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Terrain: Trail
Arch support: Neutral
Weight: Women: 7.5oz
Heel to toe drop: Women: 11mm
Pronation: Neutral Pronation
Arch type: High arch
Strike Pattern: Heel strike
Distance: Competition
Heel height: Women: 25mm
Forefoot height: Women: 14mm
Brand: Adidas
Width: Men: Normal | Women: Normal
Price: $75
Colorways: Grey
Small True to size Large
See more facts

  • The Adidas Explorer is a trail running shoe that’s created for women who have neutral pronation. This product boasts a street-ready façade, yet its external pad has been optimized for off-road paths. A rubber compound covers the entire cushioned platform, and it has prominent gripping lugs that can tackle the uneven terrains with ease.

  • Some may call the upper of this neutral shoe a fashionable one as it has an uncluttered look and sock-like construction that’s reminiscent of other trendy road runners like the Nike Free RN Motion Flyknit 2018. Like that shoe, the Explorer has a garter collar that evokes the feeling of merely wearing a sock; but unlike the Nike offering’s strap-based security system, this Adidas trail runner employs an asymmetrical lacing system with flat laces and discreet eyelets.

The Adidas Explorer shoes were made using the standard measurements, allowing runners to choose a size that suits their expectations. But it is always helpful to try on the shoe first or see some user feedback about the thoughts on fit and sizing. Widthwise, the only available variant is B – Medium as this shoe has been made with women’s foot dimensions in mind.

The outsole unit of the Adidas Explorer features an all-encompassing rubber compound, which means that it covers the entire underside of the midsole foam. The job of this relatively generous layer is to protect against wear-and-tear while also providing traction over the surfaces.

Moderately prominent gripping lugs pockmark the structure of the rubber exterior. These triangular nodes are meant to heighten surface grip, particularly on uneven topography. Upward and downward traversals are the actions that are most likely going to benefit the most from such a design.

The midsole unit of the Adidas Explorer is made up of a full-length Cloudfoam piece. This cushioning unit is tasked with carrying the foot throughout the entire running session and supporting it as it lands and takes off. It is lightweight in design, and its form is flexible. Runners who desire some bendability may find it in the Cloudfoam technology.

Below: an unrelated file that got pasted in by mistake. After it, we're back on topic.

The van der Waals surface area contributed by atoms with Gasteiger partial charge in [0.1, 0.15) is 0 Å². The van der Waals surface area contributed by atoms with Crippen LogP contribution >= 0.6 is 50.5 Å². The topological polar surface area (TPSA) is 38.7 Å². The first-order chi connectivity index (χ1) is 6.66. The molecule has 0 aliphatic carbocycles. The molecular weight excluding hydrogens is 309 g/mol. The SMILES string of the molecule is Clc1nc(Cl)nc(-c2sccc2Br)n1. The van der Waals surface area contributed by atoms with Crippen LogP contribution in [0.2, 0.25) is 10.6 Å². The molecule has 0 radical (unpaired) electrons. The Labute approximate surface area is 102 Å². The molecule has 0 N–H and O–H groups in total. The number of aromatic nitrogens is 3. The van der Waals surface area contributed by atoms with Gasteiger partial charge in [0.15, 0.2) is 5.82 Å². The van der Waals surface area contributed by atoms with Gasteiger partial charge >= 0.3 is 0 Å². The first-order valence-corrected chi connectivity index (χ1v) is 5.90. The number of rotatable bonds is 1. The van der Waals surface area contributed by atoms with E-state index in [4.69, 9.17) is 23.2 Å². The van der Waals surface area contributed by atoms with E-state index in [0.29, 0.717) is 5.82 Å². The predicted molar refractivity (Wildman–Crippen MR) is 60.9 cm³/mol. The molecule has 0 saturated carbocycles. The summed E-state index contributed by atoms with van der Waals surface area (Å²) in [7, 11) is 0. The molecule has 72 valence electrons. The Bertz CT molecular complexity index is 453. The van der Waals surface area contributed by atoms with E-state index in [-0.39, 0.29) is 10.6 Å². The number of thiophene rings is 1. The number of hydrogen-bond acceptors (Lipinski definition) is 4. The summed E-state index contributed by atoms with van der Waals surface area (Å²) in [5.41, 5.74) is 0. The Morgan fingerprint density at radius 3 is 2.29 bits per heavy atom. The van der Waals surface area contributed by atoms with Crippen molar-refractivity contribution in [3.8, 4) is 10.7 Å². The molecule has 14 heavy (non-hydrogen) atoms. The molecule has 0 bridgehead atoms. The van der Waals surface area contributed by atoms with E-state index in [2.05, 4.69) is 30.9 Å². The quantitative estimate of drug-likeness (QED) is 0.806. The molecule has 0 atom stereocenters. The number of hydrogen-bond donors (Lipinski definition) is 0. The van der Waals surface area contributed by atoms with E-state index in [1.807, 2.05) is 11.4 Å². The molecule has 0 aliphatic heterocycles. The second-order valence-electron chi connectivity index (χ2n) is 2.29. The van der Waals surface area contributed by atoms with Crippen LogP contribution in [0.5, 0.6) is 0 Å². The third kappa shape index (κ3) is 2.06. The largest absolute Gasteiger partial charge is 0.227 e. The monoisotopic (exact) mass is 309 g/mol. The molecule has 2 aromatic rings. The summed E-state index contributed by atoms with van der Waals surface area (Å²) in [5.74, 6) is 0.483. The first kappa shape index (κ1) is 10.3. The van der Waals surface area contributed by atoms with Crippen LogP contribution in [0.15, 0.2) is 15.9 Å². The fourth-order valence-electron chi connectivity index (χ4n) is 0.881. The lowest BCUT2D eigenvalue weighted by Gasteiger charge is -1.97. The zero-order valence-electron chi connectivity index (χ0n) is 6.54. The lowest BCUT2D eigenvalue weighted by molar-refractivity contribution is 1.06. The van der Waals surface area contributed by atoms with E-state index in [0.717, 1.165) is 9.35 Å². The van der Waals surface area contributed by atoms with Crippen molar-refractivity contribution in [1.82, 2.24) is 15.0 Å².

An Ortholite® sockliner is placed right above the main platform. The purpose of this add-on is to provide extra cushioning for the underfoot. The brand also boasts a treatment process that renders its products resistant to moisture and bacteria buildup.

The primary textile that’s used for the upper unit of the Adidas Explorer is mesh, which is a lightweight and breathable material. It has a multi-layered weave that helps in staving off dust and small debris without sacrificing ventilation.

A one-piece opening graces this shoe. A stretchy end-point is the one that accommodates the foot, hugging it completely and preventing the elements from entering the interior chamber. The ‘Adidas’ wording is repeatedly emblazoned on it.

The forefoot, sides, and heel have suede overlays to support the foot and keep it from wobbling. The ones on the heel are the only ones that don’t double as eyelets for the lacing system.

An asymmetrical lacing system assists the fabrics in embracing the foot, targeting multiple points to have more expansive coverage. Flat laces go through discreet eyelets, forming a seemingly haphazard pattern, but such a design is paramount to achieving optimum security.

A pull-tab is stitched to the back of the upper unit. It aims to help the runner when it comes to wearing or removing the Adidas Explorer. The person would only need to stretch the one-piece opening via the tab, widening the entry point and allowing the foot in/out effortlessly.


Jens Jakob Andersen

Jens Jakob is a fan of short distances with a 5K PR at 15:58 minutes. Based on 35 million race results, he's among the fastest 0.2% runners. Jens Jakob previously owned a running store, when he was also a competitive runner. His work is regularly featured in The New York Times, Washington Post, BBC and the likes as well as peer-reviewed journals. Finally, he has been a guest on +30 podcasts on running.